Similar to April's Edgars Banquet, the 18th ITW Thriller Awards Banquet, held June 4 at the Sheraton Times Square, featured a challenge to the mystery-writing community from an honoree regarding diversity and inclusion. This time, the speaker was Walter Mosley, one of ITW's two 2023 ThrillerMasters, along with Charlaine Harris.
Mosley, who, as one of the founders of Crime Writers of Color in 2018, was honored at the Edgars with the Raven Award, expressed some exasperation at being routinely referred to as the first Black writer to garner certain achievements, such as being the first Black MWA Grand Master, and the first Black recipient of the National Book Foundation's Lifetime Achievement Award. After Mosley had been notified of the MWA plaudit, he researched the demographics of his predecessors as Grand Master, and found that for a long time, only one female Grand Master was named for every three or four male ones. He shared that that pattern only changed following the formation of Sisters In Crime in 1986, with a mission to "represent and advocate for women crime writers." After that, women were so-honored about every other year. Mosley contrasted that MWA history with ITW's, which recently created the position of vice president of Diversity & Outreach; he asserted that ITW was "much further" along than MWA in terms of inclusion, pointing to its focus on the not-yet-successful author, and helping them to get representation, and make pitches.
ITW co-president Lisa Unger, whose career took her from publicity assistant at Avon/Morrow to bestselling author, also highlighted ITW's commitment to opening doors to new voices with new perspectives, while citing her 2022 PW Soapbox column to share the few things she knew "for sure about writing and publishing." Her remarks were interrupted by three pre-arranged walk-ons, most memorably from Daniel Palmer, whose amusing musical take on the things he knew for sure included the couplet, "Publishing is like a circus/Good luck getting a kind word from Kirkus."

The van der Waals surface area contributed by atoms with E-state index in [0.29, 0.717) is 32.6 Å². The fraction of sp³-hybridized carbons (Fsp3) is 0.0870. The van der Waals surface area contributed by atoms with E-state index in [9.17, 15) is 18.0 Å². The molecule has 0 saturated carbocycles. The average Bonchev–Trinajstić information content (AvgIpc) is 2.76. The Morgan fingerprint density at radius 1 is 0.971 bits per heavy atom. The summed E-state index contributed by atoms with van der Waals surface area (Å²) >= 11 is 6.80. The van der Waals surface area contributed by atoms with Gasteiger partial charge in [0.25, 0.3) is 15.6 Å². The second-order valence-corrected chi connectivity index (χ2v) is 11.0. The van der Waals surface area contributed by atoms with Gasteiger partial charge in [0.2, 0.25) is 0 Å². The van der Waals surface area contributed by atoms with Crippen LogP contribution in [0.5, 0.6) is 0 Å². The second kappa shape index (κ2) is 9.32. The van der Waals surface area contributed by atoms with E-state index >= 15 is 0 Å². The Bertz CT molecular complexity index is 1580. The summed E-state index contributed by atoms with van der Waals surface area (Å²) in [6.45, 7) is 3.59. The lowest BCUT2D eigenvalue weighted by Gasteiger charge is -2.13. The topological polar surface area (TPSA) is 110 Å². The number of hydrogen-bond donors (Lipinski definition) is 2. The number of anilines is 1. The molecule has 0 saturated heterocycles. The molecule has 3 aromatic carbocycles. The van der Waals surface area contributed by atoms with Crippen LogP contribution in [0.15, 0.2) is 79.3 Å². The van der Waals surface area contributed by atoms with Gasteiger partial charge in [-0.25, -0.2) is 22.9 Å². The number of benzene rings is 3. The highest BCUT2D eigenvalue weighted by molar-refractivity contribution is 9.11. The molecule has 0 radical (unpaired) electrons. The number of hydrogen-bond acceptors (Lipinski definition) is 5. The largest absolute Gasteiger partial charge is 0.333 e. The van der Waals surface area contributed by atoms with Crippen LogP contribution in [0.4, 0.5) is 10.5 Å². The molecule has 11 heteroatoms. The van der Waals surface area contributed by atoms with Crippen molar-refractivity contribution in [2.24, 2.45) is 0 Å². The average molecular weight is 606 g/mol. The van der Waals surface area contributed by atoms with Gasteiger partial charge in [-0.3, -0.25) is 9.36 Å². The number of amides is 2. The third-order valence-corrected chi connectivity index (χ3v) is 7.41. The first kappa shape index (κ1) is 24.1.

One award-winner, Jennifer Hillier, a Filipina author whose seventh book, Things We Do In The Dark (Macmillan Audio), was named Best Audiobook, credited the ITW orientation that Mosley had referenced for her success. She recalled attending her first Thrillerfest in 2009, without an agent, and feeling too scared to even pitch any ideas. Hillier also gave a shout-out to her Minotaur editor, Keith Kahla.
Charlaine Harris credited her Minotaur editor, Kelley Ragland, in her remarks, which came after Minotaur Books was honored with the Thriller Legend Award for its lasting contributions to the genre. In prerecorded remarks, ITW co-president Gregg Hurwitz, a Minotaur author who was attending his daughter's high school graduation, noted that the Minotaur's motto - to publish and support books "that make the heart race"—was a perfect definition of the genre. Hurwitz cited his own experience with the publisher as exemplifying its commitment to building careers. In accepting the award, publisher Andrew Martin thanked two critical pools of talent—his authors, and his team, many of whom joined him on stage for the recognition, whom he jokingly-referred to as the Minotaur Choir.
Non-traditional publishing also had its moments; four of the five nominees for Best E-book Original were self-published, although the win went to Diane Jeffrey's The Couple at Causeway Cottage (HarperCollins).
As usual, the evening was punctuated with humor. MC Mark Greaney, who proudly touted ITW's impressive statistics—it has over 5,500 members, representing over 3.3 billion books sold—joked that the organization, which has members in over 53 countries, had its eyes on adding North Korean members. He also welcomed AI as "our new robot overlords," and categorized the tens of thousands of lines of prose generated by ITW members as "source material for Chat GPT," that he intended to claim credit for as the Milli Vanilli of thriller writers.